She also feels it is important that all families take the time to teach their children why some people appear or behave differently. "When children are taught about these differences, they have patience and understanding," she says.
As a parent of two children with special needs, Deborah has spent a lot of time with doctors and specialists. "I never met one medical professional or therapist on the NHS who was unkind or unsupportive, although it was clear that their resources were restricted," she says.
Parenting children with special needs
"I am in awe of my children's inquisitive and happy dispositions, and ultimately their ability to melt the hearts of anyone they come into contact with," says Deborah, with obvious pride.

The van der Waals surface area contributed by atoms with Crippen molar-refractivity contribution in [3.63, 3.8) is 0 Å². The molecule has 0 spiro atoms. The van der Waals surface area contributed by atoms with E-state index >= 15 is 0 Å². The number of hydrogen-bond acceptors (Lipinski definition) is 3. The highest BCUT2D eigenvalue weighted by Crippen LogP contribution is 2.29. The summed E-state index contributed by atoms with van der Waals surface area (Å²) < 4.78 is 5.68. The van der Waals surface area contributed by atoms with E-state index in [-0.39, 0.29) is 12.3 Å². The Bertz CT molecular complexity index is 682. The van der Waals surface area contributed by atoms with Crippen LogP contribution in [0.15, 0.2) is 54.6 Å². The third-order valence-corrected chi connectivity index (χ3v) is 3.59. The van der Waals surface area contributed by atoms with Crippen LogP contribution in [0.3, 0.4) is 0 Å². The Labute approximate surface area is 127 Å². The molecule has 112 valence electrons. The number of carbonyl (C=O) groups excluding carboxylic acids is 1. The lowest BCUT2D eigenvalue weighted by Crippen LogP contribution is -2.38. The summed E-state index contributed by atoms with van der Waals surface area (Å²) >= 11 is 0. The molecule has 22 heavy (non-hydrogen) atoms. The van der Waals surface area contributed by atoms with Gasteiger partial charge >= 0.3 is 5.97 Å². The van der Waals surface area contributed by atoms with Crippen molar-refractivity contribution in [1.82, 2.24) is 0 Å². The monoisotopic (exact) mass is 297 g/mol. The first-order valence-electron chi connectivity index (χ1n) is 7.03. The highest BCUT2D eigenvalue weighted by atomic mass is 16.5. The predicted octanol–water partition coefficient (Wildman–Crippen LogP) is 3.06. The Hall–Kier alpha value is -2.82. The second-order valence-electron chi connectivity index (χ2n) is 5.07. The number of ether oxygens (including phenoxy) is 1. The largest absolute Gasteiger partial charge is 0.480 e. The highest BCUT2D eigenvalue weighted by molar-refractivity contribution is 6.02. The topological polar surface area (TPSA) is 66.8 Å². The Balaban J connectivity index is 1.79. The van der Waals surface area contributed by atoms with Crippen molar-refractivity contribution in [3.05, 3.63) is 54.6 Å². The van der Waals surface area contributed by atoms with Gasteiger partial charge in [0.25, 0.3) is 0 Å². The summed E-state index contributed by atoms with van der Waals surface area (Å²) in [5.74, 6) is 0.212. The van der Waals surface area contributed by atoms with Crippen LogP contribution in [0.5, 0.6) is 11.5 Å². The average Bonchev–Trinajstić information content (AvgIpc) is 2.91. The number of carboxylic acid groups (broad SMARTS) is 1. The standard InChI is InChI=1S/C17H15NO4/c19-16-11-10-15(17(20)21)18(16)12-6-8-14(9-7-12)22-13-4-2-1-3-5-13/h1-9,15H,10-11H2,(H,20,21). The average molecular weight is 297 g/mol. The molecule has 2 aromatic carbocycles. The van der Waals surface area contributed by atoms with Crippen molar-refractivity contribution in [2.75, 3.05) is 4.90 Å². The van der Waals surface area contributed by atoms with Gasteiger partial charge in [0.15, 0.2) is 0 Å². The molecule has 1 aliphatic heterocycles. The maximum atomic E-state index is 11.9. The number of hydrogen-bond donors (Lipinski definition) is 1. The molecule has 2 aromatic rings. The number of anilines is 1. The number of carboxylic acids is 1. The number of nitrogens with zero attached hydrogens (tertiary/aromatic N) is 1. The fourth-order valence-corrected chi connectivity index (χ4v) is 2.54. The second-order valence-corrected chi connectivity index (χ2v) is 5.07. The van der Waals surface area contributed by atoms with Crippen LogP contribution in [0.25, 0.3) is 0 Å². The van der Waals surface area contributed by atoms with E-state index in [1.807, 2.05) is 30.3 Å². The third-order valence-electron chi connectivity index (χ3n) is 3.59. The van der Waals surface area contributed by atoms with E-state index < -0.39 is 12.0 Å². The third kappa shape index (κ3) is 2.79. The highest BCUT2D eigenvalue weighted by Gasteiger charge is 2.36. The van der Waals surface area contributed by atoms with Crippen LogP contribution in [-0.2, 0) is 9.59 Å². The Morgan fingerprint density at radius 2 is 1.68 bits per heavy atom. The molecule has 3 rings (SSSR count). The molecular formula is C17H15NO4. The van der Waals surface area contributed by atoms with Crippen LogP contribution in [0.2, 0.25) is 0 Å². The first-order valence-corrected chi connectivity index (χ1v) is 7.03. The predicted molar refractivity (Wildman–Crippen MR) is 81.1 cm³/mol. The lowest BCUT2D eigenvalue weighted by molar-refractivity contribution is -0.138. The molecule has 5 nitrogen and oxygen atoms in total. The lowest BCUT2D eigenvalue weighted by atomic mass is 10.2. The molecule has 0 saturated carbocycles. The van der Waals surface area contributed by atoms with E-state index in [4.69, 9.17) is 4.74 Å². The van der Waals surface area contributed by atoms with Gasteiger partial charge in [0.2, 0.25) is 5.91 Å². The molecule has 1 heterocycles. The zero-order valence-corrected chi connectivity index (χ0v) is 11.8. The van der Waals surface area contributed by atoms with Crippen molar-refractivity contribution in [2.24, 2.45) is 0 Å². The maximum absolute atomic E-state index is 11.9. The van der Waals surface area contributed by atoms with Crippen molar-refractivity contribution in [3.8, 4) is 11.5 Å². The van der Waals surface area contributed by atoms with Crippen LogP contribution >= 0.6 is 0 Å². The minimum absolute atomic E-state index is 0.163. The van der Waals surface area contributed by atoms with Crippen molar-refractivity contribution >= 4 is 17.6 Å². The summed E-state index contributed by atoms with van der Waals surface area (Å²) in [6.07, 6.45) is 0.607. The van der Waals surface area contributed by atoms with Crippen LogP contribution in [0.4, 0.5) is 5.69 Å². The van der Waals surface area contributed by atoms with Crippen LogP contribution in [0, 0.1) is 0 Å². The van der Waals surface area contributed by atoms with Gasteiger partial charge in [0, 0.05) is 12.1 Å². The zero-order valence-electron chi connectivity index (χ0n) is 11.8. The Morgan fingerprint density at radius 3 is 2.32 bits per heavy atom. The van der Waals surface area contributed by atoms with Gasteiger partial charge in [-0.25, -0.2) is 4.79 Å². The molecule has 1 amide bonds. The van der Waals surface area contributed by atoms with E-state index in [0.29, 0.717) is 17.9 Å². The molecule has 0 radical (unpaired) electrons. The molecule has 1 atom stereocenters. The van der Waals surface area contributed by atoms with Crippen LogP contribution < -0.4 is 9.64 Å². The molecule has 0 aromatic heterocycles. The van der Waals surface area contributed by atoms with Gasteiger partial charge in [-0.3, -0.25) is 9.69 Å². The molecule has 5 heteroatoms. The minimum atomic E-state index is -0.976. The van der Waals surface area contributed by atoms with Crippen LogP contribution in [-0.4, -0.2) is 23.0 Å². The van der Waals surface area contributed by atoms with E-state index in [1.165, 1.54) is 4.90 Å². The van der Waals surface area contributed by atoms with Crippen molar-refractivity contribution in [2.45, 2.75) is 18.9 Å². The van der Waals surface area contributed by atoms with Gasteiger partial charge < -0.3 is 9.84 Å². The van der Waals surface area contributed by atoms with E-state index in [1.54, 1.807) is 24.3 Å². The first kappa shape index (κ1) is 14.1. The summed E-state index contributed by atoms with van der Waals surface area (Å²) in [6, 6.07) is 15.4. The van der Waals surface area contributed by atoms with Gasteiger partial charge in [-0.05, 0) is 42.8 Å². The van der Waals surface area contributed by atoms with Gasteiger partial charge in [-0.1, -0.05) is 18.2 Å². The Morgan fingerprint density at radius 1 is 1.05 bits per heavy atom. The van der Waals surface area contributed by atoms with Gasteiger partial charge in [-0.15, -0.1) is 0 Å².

She adds her children have taught her the art of patience – for such a busy person who finds it hard to relax, this is an important lesson to learn. "Life for all of us is so hectic and rushed. When I teach my children, nothing can be rushed. If it is, then they are unable to grasp what I'm teaching them and become unhappy and frustrated."
Finding out your child has a learning disability can lead to many fears and questions for any parent. While Deborah struggled when her children were first diagnosed within a year of each other, she says it does get easier.
"If you are in the midst of such pain, go easy on yourself and remember to take everything step by step. Trust your instinct in all decisions and you will make it through."
Contact a Family brings together the families of children with special needs and gives information and advice. You can phone the free helpline on 0808 808 3555.
Deborah French has written a book about her family's experiences, called A Brief Moment in Time.